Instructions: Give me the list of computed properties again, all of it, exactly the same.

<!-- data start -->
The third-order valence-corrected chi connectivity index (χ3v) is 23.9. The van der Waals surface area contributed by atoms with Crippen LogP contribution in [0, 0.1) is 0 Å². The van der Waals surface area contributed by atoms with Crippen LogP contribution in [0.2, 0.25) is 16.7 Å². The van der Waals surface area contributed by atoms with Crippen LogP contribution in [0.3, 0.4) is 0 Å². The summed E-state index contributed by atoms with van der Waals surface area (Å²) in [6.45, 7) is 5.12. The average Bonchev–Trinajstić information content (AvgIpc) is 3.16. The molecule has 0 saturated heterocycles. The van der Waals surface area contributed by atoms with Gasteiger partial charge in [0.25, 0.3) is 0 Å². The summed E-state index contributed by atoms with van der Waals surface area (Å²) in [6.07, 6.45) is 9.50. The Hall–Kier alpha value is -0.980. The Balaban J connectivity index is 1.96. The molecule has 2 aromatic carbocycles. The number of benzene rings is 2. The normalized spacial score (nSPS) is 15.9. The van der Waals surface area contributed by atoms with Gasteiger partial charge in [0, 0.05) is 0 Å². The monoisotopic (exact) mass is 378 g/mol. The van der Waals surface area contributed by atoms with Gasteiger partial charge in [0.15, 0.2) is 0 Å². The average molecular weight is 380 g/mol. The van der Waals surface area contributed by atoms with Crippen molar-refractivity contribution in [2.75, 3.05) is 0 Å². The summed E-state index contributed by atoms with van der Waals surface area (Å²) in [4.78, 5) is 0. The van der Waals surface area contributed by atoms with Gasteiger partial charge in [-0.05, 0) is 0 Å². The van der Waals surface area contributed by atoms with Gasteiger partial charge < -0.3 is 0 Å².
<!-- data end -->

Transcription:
The third-order valence-corrected chi connectivity index (χ3v) is 23.9. The van der Waals surface area contributed by atoms with Crippen LogP contribution in [0, 0.1) is 0 Å². The van der Waals surface area contributed by atoms with Crippen LogP contribution in [0.2, 0.25) is 16.7 Å². The van der Waals surface area contributed by atoms with Crippen LogP contribution in [0.3, 0.4) is 0 Å². The summed E-state index contributed by atoms with van der Waals surface area (Å²) in [6.45, 7) is 5.12. The average Bonchev–Trinajstić information content (AvgIpc) is 3.16. The molecule has 0 saturated heterocycles. The van der Waals surface area contributed by atoms with Gasteiger partial charge in [0.25, 0.3) is 0 Å². The summed E-state index contributed by atoms with van der Waals surface area (Å²) in [6.07, 6.45) is 9.50. The Hall–Kier alpha value is -0.980. The Balaban J connectivity index is 1.96. The molecule has 2 aromatic carbocycles. The number of benzene rings is 2. The normalized spacial score (nSPS) is 15.9. The van der Waals surface area contributed by atoms with Gasteiger partial charge in [0, 0.05) is 0 Å². The monoisotopic (exact) mass is 378 g/mol. The van der Waals surface area contributed by atoms with Gasteiger partial charge in [0.15, 0.2) is 0 Å². The average molecular weight is 380 g/mol. The van der Waals surface area contributed by atoms with Crippen molar-refractivity contribution in [2.75, 3.05) is 0 Å². The summed E-state index contributed by atoms with van der Waals surface area (Å²) in [4.78, 5) is 0. The van der Waals surface area contributed by atoms with Gasteiger partial charge in [-0.05, 0) is 0 Å². The van der Waals surface area contributed by atoms with Gasteiger partial charge < -0.3 is 0 Å².